Do you need to conduct a formal meeting with one of your employees? Have you given them 24 hours notice and offered for them to bring a support person?
Let’s discuss who is a support person, what their role is during a meeting and when one is required.
What is a formal meeting?
A formal meeting is a meeting with an employee relating to their employment. This might include under performance, behavioural matters, and termination meetings. It could also include any meetings in relation to a workplace investigation, regardless of whether they are the complainant, respondent or a witness.
An employees should be permitted to bring a support person to any formal meeting relating to their employment – for your benefit and theirs.
When notifying an employee about the formal meeting it is best practice to give them some information about the meeting beforehand. This will allow them to advise their support person what the meeting is about and allow them to prepare for the meeting, determine the likely reaction of the employee they are supporting and gather some background information about the concerns being put forward.
Now that the meeting has been set and the circumstances have been communicated, it is important to understand more about a support person.
Who is a support person?
In simple terms, a support person is someone that an employee can nominate to attend a meeting with them to provide emotional support and reassurance. They could be a work colleague, union representative, lawyer, friend or family member.
An employer should be informed up front who the employee intends to use as a support person, and there will be instances where the employer might want to push back against an employee’s choice of support person.
It may be appropriate for an employer to push back on a support person if there’s a conflict of interest, if they are involved in any capacity or if they have a personal stake in the outcome.
What is the role of a support person?
The role of a support person is to act as a (semi) silent, supportive bystander. That means that they can offer advice to the employee throughout the meeting, take notes and request a break.
A support person is not there to engage with the meeting, advocate for the employee, answer questions, speak on behalf of the employee or disrupt proceedings in any way.
Occasionally a support person will step beyond their boundaries, especially if they have an emotional connection to the employee or have a similar previous experience or are unhappy with the process being followed.
At the start of a meeting it is best practice to acknowledge the support person and outline the role of the support person, and where the boundaries lie during the meeting. It can also be helpful to make clear to the employee and the support person that they can request a break during the meeting to talk privately or gather their thoughts.
If they overstep the boundaries, remind them of their role, pause or stop the meeting until the support person can participate in an appropriate manner.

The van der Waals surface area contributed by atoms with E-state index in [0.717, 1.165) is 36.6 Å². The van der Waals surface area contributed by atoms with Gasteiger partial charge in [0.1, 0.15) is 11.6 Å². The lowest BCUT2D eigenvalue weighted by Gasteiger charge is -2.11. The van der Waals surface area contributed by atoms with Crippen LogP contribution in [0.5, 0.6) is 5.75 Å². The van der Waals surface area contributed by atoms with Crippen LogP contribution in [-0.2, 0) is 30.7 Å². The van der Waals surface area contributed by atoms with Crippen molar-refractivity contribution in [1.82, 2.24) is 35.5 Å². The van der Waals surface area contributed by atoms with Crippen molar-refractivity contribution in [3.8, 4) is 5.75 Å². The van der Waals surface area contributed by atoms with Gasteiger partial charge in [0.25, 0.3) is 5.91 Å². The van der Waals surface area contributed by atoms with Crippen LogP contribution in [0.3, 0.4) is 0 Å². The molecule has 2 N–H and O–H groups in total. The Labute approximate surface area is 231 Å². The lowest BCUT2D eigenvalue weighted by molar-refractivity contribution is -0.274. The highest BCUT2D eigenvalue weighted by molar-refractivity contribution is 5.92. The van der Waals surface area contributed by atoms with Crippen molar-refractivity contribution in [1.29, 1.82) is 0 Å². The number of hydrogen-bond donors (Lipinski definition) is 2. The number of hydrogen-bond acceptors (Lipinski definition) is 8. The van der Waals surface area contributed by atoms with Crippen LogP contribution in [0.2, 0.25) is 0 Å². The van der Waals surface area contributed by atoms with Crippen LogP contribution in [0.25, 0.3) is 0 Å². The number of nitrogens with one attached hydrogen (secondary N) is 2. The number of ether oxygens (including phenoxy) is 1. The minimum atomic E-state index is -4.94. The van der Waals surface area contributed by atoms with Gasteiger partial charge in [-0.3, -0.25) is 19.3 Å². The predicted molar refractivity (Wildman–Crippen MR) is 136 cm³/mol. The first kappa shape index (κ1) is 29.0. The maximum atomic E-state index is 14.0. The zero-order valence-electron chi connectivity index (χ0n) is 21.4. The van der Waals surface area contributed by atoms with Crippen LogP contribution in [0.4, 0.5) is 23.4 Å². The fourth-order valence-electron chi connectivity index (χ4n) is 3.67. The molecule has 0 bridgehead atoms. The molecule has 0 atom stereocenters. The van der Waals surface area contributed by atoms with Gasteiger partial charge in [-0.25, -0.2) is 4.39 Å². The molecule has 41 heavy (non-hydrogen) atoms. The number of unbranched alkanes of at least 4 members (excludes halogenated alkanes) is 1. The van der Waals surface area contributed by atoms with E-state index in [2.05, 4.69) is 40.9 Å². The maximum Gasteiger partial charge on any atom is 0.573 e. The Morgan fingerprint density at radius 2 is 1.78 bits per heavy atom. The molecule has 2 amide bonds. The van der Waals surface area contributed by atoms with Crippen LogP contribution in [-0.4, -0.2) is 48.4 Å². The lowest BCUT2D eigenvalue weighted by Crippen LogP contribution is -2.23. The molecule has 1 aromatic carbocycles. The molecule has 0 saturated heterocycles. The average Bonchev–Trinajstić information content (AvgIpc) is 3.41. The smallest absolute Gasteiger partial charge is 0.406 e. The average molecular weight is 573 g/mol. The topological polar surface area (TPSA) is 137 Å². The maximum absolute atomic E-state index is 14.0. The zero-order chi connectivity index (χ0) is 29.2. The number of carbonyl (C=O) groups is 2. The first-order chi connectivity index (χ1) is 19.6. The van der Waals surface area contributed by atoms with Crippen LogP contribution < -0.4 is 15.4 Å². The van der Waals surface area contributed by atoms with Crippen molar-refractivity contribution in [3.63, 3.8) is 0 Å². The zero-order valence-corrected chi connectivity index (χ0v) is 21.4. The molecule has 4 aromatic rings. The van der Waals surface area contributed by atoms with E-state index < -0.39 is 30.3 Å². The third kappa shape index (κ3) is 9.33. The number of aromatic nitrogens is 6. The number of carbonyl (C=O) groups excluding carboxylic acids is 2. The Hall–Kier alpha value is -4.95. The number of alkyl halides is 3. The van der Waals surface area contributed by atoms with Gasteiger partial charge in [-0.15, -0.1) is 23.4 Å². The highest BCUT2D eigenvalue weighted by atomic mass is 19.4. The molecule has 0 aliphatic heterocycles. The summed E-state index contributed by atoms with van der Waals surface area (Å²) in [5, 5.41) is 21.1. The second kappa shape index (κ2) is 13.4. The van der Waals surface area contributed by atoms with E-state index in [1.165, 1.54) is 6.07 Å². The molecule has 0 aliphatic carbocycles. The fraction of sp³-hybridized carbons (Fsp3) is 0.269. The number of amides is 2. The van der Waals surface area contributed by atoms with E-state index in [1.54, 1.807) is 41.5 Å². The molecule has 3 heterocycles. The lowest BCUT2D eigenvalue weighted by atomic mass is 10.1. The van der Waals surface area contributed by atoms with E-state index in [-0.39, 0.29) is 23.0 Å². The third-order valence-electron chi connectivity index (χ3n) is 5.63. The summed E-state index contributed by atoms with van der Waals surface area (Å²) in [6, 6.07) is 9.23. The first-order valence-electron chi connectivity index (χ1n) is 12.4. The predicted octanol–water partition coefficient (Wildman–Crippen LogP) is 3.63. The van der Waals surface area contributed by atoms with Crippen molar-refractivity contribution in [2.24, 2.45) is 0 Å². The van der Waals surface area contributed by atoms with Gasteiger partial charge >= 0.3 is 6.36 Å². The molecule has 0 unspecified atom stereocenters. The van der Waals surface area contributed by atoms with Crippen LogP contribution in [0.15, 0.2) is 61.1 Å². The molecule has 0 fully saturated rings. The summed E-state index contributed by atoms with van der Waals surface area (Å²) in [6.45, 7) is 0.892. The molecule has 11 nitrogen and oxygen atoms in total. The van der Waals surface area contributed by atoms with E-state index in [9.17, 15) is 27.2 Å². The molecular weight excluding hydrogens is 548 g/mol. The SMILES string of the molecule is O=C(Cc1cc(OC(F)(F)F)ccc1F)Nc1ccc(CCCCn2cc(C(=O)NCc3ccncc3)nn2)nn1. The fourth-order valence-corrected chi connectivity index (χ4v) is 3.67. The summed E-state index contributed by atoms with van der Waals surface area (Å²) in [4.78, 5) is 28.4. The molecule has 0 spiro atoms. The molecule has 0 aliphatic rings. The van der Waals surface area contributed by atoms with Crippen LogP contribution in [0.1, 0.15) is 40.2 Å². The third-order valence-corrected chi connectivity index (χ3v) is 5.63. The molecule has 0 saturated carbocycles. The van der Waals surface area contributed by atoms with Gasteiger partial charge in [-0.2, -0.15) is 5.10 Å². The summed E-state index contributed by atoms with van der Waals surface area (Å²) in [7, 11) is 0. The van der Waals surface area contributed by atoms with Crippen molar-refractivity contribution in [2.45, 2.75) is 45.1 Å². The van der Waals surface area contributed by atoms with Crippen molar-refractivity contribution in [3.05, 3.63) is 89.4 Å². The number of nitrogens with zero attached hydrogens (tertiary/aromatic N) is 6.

Confidentiality and privacy
As well as advising a support person of their role during a formal meeting, it is also important that they are aware that this is a confidential process between the parties at the meeting. This means that they should not discuss the matter with anyone who was not present at the meeting.
They should be made aware that breaching confidentiality could result in further disciplinary action, such as termination.
When to offer a support person?
There is no harm in having a support person present in a formal meeting. Therefore if your meeting is going to address any concerns around an employee’s behaviour or performance, it is recommended offering the employee to bring a support person.
There are some instances where a support person is not required and generally it is around reasonable management direction or during a performance appraisal where there might be a disagreement around ratings.
In conclusion, if you are in the position of being involved in a formal meeting, be it as the employer or employee, remember that a support person can be recommended and is permitted. Do you need assistance with running a formal meeting and would like some advice and guidance? Contact Small Business Society .
The information provided in this document is for your guidance only and is general in nature. It does not constitute as legal advice. It is the responsibility of the individual to seek legal advice where required.
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About Kate Tongue
Kate Tongue is the founding Director of Small Business Society.
She is a qualified and experienced Human Resources professional with more than 10 years of experience across the private and public sectors.
Her particular interest and experience is in managing the employee life cycle, delivering process improvements, and Human Resource strategy.
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